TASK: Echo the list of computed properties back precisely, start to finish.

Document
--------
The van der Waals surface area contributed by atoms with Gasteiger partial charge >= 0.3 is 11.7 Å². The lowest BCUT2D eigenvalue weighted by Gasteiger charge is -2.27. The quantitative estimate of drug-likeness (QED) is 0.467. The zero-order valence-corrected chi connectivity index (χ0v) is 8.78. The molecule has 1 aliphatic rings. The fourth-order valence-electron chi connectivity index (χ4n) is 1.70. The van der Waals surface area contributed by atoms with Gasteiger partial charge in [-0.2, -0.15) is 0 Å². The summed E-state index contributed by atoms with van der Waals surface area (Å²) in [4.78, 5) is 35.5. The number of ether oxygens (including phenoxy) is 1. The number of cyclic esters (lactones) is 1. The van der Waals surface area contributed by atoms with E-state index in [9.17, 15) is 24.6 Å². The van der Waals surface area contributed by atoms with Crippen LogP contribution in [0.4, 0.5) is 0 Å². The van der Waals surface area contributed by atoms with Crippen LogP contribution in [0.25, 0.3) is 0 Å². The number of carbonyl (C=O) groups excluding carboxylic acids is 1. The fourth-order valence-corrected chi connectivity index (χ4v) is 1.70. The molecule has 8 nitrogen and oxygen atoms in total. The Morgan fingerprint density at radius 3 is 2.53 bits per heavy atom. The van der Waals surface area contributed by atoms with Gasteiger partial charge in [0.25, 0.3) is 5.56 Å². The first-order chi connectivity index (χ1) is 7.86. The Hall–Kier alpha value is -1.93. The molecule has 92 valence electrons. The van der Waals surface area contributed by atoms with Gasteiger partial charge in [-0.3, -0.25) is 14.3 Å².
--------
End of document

The van der Waals surface area contributed by atoms with Gasteiger partial charge >= 0.3 is 11.7 Å². The lowest BCUT2D eigenvalue weighted by Gasteiger charge is -2.27. The quantitative estimate of drug-likeness (QED) is 0.467. The zero-order valence-corrected chi connectivity index (χ0v) is 8.78. The molecule has 1 aliphatic rings. The fourth-order valence-electron chi connectivity index (χ4n) is 1.70. The van der Waals surface area contributed by atoms with Gasteiger partial charge in [-0.2, -0.15) is 0 Å². The summed E-state index contributed by atoms with van der Waals surface area (Å²) in [4.78, 5) is 35.5. The number of ether oxygens (including phenoxy) is 1. The number of cyclic esters (lactones) is 1. The van der Waals surface area contributed by atoms with E-state index in [9.17, 15) is 24.6 Å². The van der Waals surface area contributed by atoms with Crippen LogP contribution in [0.4, 0.5) is 0 Å². The van der Waals surface area contributed by atoms with Crippen LogP contribution in [0.25, 0.3) is 0 Å². The number of carbonyl (C=O) groups excluding carboxylic acids is 1. The fourth-order valence-corrected chi connectivity index (χ4v) is 1.70. The molecule has 8 nitrogen and oxygen atoms in total. The Morgan fingerprint density at radius 3 is 2.53 bits per heavy atom. The van der Waals surface area contributed by atoms with Gasteiger partial charge in [0.25, 0.3) is 5.56 Å². The first-order chi connectivity index (χ1) is 7.86. The Hall–Kier alpha value is -1.93. The molecule has 92 valence electrons. The van der Waals surface area contributed by atoms with Gasteiger partial charge in [-0.3, -0.25) is 14.3 Å².